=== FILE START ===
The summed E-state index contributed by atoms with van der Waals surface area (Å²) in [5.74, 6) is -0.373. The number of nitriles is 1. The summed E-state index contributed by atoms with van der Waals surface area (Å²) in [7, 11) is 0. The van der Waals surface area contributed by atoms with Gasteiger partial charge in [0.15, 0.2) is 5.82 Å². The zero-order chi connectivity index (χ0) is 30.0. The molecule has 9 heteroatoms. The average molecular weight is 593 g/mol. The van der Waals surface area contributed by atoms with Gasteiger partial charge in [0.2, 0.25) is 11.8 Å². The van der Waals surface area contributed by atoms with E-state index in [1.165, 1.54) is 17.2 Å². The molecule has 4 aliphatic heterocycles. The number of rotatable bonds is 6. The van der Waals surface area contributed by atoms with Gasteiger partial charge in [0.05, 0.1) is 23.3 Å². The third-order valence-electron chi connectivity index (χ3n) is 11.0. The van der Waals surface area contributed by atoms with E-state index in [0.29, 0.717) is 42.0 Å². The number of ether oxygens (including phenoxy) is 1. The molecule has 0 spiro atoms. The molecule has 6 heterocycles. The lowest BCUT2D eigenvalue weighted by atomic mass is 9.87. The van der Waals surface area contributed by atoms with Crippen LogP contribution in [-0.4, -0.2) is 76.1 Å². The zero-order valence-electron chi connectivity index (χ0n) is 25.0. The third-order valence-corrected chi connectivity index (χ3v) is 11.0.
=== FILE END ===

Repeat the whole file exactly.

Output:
The summed E-state index contributed by atoms with van der Waals surface area (Å²) in [5.74, 6) is -0.373. The number of nitriles is 1. The summed E-state index contributed by atoms with van der Waals surface area (Å²) in [7, 11) is 0. The van der Waals surface area contributed by atoms with Gasteiger partial charge in [0.15, 0.2) is 5.82 Å². The zero-order chi connectivity index (χ0) is 30.0. The molecule has 9 heteroatoms. The average molecular weight is 593 g/mol. The van der Waals surface area contributed by atoms with Gasteiger partial charge in [0.2, 0.25) is 11.8 Å². The van der Waals surface area contributed by atoms with E-state index in [1.165, 1.54) is 17.2 Å². The molecule has 4 aliphatic heterocycles. The number of rotatable bonds is 6. The van der Waals surface area contributed by atoms with Gasteiger partial charge in [0.05, 0.1) is 23.3 Å². The third-order valence-electron chi connectivity index (χ3n) is 11.0. The van der Waals surface area contributed by atoms with E-state index in [0.29, 0.717) is 42.0 Å². The number of ether oxygens (including phenoxy) is 1. The molecule has 0 spiro atoms. The molecule has 6 heterocycles. The lowest BCUT2D eigenvalue weighted by atomic mass is 9.87. The van der Waals surface area contributed by atoms with Crippen LogP contribution in [-0.4, -0.2) is 76.1 Å². The zero-order valence-electron chi connectivity index (χ0n) is 25.0. The third-order valence-corrected chi connectivity index (χ3v) is 11.0.